How do you defend a 6-foot-5, 205-pound guard who can shoot, drive, pass, and rebound?
It’s a dilemma most of Princeton’s opponents haven’t been able to solve. The Tigers went 12-2 in nonconference play as guard T.J. Bray scored in double figures in every game he played but his first. And even though Princeton dropped its first three conference games, it wasn’t due to a lack of scoring from Bray, who tallied more than 60 points in the three losses.
“I think he’s tremendous,” Lion head coach Kyle Smith said. “He’s an all-around player.”
With the Light Blue men’s basketball team set to face Bray—who averages 17.8 points, 3.9 rebounds, and 5.7 assists per game—at Princeton on Friday evening, Smith said the problem posed by the versatile guard is one he has to think about a lot.
While Columbia has been able to shut down a few talented guards recently—notably, Cornell’s Nolan Cressler and Brown’s Sean McGonagill—Bray poses additional matchup problems, boasting a sizable edge in either height or agility over most players tasked with guarding him.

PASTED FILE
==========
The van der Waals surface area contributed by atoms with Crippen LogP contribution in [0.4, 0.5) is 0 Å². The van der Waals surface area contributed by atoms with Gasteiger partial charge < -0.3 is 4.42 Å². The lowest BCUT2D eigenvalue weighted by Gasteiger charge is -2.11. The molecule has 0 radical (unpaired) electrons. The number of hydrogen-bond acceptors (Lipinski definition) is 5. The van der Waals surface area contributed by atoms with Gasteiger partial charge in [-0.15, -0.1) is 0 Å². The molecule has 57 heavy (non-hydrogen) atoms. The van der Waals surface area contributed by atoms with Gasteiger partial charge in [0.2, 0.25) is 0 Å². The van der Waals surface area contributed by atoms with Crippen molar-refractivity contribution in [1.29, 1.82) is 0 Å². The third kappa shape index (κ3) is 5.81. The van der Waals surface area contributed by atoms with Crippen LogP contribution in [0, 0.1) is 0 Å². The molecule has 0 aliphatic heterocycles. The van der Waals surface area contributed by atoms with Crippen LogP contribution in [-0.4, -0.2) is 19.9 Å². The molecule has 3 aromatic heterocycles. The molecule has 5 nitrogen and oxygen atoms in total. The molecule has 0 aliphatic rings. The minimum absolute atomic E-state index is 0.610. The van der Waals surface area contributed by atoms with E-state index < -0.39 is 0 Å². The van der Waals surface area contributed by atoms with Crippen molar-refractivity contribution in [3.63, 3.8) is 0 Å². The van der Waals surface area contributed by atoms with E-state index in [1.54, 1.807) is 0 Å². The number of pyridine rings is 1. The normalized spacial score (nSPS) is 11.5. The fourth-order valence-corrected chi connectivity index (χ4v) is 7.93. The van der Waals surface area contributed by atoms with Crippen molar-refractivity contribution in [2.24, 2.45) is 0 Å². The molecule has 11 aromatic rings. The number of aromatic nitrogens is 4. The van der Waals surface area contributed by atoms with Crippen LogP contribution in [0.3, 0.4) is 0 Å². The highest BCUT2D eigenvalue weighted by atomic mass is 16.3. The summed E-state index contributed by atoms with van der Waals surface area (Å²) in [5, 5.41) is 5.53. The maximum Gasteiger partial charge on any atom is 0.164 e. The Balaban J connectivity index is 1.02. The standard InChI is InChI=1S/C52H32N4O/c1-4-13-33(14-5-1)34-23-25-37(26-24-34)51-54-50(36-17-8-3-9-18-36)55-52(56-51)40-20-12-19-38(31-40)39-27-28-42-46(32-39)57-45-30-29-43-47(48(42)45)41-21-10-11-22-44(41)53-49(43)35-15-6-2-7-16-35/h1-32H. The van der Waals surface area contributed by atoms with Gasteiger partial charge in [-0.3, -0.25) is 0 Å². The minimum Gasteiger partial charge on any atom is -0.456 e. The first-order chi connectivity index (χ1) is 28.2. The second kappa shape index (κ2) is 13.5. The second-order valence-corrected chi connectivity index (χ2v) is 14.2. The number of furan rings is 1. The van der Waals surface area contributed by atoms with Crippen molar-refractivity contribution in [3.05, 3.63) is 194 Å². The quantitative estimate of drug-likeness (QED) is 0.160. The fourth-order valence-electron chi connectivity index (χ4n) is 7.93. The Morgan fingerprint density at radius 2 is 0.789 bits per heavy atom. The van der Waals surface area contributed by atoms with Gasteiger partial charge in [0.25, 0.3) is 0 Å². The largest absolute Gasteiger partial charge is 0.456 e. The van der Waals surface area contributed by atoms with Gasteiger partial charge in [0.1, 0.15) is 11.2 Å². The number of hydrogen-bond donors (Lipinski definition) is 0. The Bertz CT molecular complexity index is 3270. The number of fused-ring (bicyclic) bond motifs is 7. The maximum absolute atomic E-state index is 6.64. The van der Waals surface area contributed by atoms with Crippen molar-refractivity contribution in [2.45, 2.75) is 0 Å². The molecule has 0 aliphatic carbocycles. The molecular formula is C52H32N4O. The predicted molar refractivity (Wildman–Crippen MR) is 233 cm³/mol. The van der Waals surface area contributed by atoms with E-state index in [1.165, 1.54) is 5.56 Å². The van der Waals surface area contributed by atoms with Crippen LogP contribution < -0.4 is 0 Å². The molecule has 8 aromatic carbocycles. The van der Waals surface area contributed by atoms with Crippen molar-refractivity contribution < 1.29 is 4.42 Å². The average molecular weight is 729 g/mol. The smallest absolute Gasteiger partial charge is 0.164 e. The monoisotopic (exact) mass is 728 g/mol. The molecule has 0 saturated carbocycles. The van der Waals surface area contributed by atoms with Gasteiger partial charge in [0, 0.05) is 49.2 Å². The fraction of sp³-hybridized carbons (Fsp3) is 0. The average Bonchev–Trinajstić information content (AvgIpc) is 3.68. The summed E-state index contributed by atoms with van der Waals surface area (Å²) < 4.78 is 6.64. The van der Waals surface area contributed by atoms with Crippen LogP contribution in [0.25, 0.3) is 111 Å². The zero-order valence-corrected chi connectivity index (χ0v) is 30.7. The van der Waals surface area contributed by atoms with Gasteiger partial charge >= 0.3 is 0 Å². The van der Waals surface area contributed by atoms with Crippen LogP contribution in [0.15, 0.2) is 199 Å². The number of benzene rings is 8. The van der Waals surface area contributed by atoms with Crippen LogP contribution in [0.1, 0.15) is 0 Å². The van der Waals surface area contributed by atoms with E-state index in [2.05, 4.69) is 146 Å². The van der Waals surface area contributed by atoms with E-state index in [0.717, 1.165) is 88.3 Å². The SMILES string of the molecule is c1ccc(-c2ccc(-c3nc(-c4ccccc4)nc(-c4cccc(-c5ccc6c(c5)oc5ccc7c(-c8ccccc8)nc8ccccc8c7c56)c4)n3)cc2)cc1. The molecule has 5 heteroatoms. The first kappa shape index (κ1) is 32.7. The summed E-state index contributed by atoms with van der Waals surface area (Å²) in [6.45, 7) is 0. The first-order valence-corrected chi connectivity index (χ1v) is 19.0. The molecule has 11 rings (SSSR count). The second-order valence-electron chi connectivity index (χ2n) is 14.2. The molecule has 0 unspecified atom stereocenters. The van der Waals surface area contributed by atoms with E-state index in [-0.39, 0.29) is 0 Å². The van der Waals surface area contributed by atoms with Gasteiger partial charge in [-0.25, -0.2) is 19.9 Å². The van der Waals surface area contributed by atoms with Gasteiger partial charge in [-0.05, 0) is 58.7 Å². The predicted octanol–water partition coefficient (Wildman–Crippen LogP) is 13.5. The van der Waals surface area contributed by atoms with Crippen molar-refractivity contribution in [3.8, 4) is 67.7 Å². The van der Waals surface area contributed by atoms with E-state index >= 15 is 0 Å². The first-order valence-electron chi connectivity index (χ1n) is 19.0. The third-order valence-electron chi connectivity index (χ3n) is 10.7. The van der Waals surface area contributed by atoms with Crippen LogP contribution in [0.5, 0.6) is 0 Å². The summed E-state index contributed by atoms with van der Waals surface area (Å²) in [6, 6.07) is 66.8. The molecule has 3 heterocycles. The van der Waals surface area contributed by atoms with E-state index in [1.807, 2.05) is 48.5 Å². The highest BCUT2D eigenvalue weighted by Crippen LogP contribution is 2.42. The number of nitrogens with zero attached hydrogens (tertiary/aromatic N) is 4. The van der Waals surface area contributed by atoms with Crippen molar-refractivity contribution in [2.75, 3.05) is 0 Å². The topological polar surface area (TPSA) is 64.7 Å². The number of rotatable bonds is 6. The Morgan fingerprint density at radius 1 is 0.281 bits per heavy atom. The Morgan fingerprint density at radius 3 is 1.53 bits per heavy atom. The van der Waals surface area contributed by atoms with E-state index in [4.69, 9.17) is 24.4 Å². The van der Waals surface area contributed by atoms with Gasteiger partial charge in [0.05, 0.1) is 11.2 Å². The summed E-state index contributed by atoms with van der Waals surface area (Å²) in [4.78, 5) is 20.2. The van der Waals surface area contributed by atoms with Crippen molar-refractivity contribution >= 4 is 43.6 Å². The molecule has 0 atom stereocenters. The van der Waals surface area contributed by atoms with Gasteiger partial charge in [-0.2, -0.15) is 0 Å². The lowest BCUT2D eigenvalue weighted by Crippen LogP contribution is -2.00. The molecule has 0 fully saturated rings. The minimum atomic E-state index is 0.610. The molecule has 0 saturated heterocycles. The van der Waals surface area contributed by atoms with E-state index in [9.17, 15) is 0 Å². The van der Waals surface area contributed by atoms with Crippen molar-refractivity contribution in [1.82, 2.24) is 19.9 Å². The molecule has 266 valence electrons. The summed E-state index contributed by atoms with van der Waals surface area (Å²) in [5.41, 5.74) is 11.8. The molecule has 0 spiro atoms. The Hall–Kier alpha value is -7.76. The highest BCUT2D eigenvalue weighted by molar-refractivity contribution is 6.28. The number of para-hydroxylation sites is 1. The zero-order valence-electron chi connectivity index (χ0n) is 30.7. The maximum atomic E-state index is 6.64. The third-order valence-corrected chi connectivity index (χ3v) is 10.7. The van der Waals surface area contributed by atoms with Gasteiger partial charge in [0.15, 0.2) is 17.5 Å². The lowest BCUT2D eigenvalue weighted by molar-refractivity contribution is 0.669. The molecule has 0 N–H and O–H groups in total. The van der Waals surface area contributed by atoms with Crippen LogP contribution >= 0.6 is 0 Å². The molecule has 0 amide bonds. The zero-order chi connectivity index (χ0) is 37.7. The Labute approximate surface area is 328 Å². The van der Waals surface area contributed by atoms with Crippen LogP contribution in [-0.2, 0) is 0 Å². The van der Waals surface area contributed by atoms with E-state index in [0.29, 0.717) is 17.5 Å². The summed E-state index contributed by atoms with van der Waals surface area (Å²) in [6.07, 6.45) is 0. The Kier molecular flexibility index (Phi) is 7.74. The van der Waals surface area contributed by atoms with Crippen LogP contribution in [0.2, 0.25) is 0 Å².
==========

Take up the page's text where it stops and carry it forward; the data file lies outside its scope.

“If I have a mismatch, a smaller guard, I’ll be able to post up,” Bray said. “If they throw a bigger guy on me, I can get on the perimeter a little bit and move around.”
Smith added that Bray isn’t the only Princeton guard able to take advantage of a size mismatch. But he stands out.
The Wisconsin native leads the Ivy League in field goal percentage, shooting over 55 percent. Like his team, he more or less abandoned the two-point jumper in favor of the three this season. He’s been shooting a career-high 43 percent from long range. He has also been taking over 40 percent of his shots near the rim, a mark that leads the Princeton backcourt.
Bray said the changes were partly an adjustment to the graduation of dominant inside force and 2013 Ivy Player of the Year Ian Hummer. But shot selection wasn’t the only difference.
“I’ve become more of a leader on the court—I’m more of a focal point, if you will, of our offense,” Bray said. “I’m getting more touches and trying to do more things.”
Columbia has not won in Jadwin Gym since 1993—before some Tigers and Lions were born. Last year, the Light Blue came close, but Bray scored 17 points in Princeton’s six-point win.
If Columbia plans on making history by snapping that streak, it will need to find a way to stop Bray.